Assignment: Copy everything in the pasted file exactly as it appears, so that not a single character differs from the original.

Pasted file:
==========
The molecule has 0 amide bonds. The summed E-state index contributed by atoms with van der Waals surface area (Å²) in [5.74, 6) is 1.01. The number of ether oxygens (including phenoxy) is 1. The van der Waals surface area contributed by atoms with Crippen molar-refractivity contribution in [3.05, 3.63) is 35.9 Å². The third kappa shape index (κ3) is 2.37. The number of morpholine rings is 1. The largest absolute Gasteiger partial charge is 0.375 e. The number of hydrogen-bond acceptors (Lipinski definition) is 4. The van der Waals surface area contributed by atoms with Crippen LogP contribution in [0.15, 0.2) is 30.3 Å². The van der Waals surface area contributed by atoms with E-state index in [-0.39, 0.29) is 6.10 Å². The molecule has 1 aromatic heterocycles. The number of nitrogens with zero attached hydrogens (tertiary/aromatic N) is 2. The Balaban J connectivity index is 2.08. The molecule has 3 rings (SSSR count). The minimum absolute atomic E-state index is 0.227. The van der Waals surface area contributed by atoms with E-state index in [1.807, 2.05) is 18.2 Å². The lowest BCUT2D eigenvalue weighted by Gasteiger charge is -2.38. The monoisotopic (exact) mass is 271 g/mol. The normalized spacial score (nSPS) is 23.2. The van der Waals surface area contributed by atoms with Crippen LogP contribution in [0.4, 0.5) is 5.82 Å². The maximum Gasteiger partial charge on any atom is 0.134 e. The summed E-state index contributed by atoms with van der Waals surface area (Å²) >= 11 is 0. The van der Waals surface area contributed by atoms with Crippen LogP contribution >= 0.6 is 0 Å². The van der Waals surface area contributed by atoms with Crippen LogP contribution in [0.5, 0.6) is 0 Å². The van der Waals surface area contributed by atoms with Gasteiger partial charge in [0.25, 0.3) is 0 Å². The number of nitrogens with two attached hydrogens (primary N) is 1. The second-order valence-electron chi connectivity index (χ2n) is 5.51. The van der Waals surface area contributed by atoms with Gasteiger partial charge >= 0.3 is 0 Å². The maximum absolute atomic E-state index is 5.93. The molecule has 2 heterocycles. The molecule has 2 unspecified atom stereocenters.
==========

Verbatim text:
The molecule has 0 amide bonds. The summed E-state index contributed by atoms with van der Waals surface area (Å²) in [5.74, 6) is 1.01. The number of ether oxygens (including phenoxy) is 1. The van der Waals surface area contributed by atoms with Crippen molar-refractivity contribution in [3.05, 3.63) is 35.9 Å². The third kappa shape index (κ3) is 2.37. The number of morpholine rings is 1. The largest absolute Gasteiger partial charge is 0.375 e. The number of hydrogen-bond acceptors (Lipinski definition) is 4. The van der Waals surface area contributed by atoms with Crippen LogP contribution in [0.15, 0.2) is 30.3 Å². The van der Waals surface area contributed by atoms with E-state index in [-0.39, 0.29) is 6.10 Å². The molecule has 1 aromatic heterocycles. The number of nitrogens with zero attached hydrogens (tertiary/aromatic N) is 2. The Balaban J connectivity index is 2.08. The molecule has 3 rings (SSSR count). The minimum absolute atomic E-state index is 0.227. The van der Waals surface area contributed by atoms with E-state index in [1.807, 2.05) is 18.2 Å². The lowest BCUT2D eigenvalue weighted by Gasteiger charge is -2.38. The monoisotopic (exact) mass is 271 g/mol. The normalized spacial score (nSPS) is 23.2. The van der Waals surface area contributed by atoms with Crippen LogP contribution in [0.4, 0.5) is 5.82 Å². The maximum Gasteiger partial charge on any atom is 0.134 e. The summed E-state index contributed by atoms with van der Waals surface area (Å²) >= 11 is 0. The van der Waals surface area contributed by atoms with Crippen LogP contribution >= 0.6 is 0 Å². The van der Waals surface area contributed by atoms with Crippen LogP contribution in [0.5, 0.6) is 0 Å². The van der Waals surface area contributed by atoms with Gasteiger partial charge in [0.25, 0.3) is 0 Å². The number of nitrogens with two attached hydrogens (primary N) is 1. The second-order valence-electron chi connectivity index (χ2n) is 5.51. The van der Waals surface area contributed by atoms with Gasteiger partial charge >= 0.3 is 0 Å². The maximum absolute atomic E-state index is 5.93. The molecule has 2 heterocycles. The molecule has 2 unspecified atom stereocenters.